Also on September 28, 2011, Ochner filed suit in federal court asserting the following counts: (1) malicious prosecution against Stedman, Chudzik, Lancaster Police, Halstead, and Owens; (2) failure to investigate against Stedman, Chudzik, Lancaster Police, Halstead, and Owens; (3) 42 U.S.C. § 1983 claim for violation of Ochner's Fourth and Fourteenth Amendment rights against Stedman, Chudzik, Halstead, and Owens; (4) declaratory judgment indicating Ochner owns the tow truck, pursuant to Pennsylvania Rule of Civil Procedure 1602, against GRS, Horan, and John Nicodem; and (5) civil conspiracy to commit an illegal act against Halstead, Owens, Horan, and John Nicodem. In an opinion issued on December 1, 2011, the state trial court determined, based on Pennsylvania law, Ochner could not acquire title and found title remained with GRS. Horan's Mot. to Dismiss, Ex. B, Op. dated Dec. 1, 2011.
On April 15, 2012, Horan filed one of the instant motions to dismiss, seeking dismissal of Ochner's request for declaratory judgment and civil conspiracy claim. On April 17, 2012, Lancaster Police, Halstead, and Owens filed a motion to dismiss the Complaint. On April 18, 2012, Stedman and Chudzik filed a motion to dismiss for failure to state a claim and failure to properly serve.*fn3
As a preliminary matter, all of the moving Defendants assert collateral estoppel and/or the Rooker-Feldman doctrine preclude the Court from ruling on Ochner's claims. The only response Ochner offers in opposition to Defendants' preclusion arguments is that the doctrines "are both silly and inapplicable to this case." Pl.'s Answer at 2, ECF No. 32.
Defendants argue Ochner has already participated in a proceeding for the return of his vehicle and during the state proceeding the trial court determined Ochner is not the owner of the tow truck. Therefore, issues concerning the state court's determination of ownership of the tow truck should be precluded from this Court's consideration of Ochner's instant claims.
Collateral estoppel, or issue preclusion, prevents a court from ruling upon the merits of an issue previously litigated. Federal courts look to state law to determine the preclusive effect of a state-court judgment. See Lance v. Dennis, 546 U.S. 546, 466 (2006). In Pennsylvania, collateral estoppel "prevents re-litigation of an issue in a later action, despite the fact that it is based on a cause of action different from the one previously litigated." Allen v. Pa. Soc. for Prevention of Cruelty to Animals, 488 F. Supp. 2d 450, 466 (M.D. Pa. 2007) (quoting Bortz v. W.C.A.B. (Reznor Div. of FL Indus.), 683 A.2d 259, 261 (Pa. 1996)). There are five requirements for the application of collateral estoppel:
(1) the issue decided in the prior case is identical to one presented in the later case; (2) there was a final judgment on the merits; (3) the party against whom the plea is asserted was a party or in privity with a party in the prior case; (4) the party or person privy to the party against whom the doctrine is asserted had a full and fair opportunity to litigate the issue in the prior proceeding and (5) the determination in the prior proceeding was essential to the judgment.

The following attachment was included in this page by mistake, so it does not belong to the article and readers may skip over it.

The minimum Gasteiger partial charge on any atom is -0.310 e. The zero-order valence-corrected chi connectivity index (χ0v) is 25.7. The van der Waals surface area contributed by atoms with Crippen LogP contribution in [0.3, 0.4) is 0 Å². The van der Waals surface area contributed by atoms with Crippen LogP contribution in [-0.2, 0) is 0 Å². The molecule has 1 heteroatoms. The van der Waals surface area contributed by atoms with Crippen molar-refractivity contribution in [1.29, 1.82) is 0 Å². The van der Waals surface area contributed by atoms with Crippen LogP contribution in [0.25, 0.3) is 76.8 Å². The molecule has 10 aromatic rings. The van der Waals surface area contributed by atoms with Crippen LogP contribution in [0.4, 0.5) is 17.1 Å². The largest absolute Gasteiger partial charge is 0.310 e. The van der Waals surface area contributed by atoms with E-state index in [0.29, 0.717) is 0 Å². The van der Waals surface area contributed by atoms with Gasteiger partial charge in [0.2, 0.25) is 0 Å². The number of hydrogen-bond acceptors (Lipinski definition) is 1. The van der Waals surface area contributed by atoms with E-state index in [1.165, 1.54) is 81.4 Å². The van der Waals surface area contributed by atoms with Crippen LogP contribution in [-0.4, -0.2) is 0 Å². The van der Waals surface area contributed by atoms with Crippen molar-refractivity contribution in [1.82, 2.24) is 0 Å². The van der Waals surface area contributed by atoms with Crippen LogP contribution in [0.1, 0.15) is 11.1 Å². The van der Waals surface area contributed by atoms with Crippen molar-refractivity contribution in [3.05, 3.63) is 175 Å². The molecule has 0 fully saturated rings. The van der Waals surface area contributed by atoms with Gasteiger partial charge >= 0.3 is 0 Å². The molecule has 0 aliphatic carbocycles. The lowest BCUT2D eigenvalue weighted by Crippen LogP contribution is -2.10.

Catroppa v. Carlton, 998 A.2d 643, 646 (Pa. Super. Ct. 2010) (quoting Incollingo v. Maurer, 575 A.2d 939, 940 (Pa. Super. Ct. 1990)).
The Court finds these elements are satisfied with respect to the issue of ownership of the tow truck. The prior issue in both the state court proceedings and the instant case is the ownership of the tow truck. The issue of ownership was decided in the state court case. The trial court initially denied Ochner's motion for the return of the property finding Ochner had failed to produce sufficient evidence of ownership. The Court subsequently ruled in favor of GRS for acquiring proper title. Op. dated Dec. 1, 2011. In the instant case, Ochner seeks a judgment declaring he is the owner of the tow truck, which would essentially reverse the state court's ruling. Second, there was a final judgment on the merits in state court, as it does not appear the state court's determination was reversed. See Rutter v. Rivera, 74 F. App'x 182, 187 (3d Cir. 2003) ("[U]nder Pennsylvania law, 'a judgment is deemed final for purposes of res judicata or collateral estoppel unless or until it is reversed on appeal.'" (quoting Shaffer v. Smith, 673 A.2d 872, 874 (1996))).
The third element of collateral estoppel is also satisfied as the party against whom the doctrine is being asserted, Ochner, was also a party to the previous suit. In addition, Ochner had a full and fair opportunity to litigate the issue of ownership not once, but twice, and both times was unsuccessful. Finally, the determination of ownership in the prior proceeding was essential to the judgment.
Accordingly, this Court finds the state court's determination that GRS owns the tow truck precludes this Court from granting Ochner's request for declaratory judgment that he owns the vehicle, Count IV. Collateral estoppel applies to preclude this Court from ruling upon Ochner's § 1983 claim of Fourth and Fourteenth Amendment violations under Count III. The Fourth Amendment protects an individual against unreasonable searches and seizures. U.S. CONST. amend. IV. Judge Wright determined the tow truck was lawfully seized and impounded due to a traffic violation and pursuant to the Chop Shop Act. Horan's Mot. to Dismiss, Ex. C, Op. dated Feb. 14, 2012.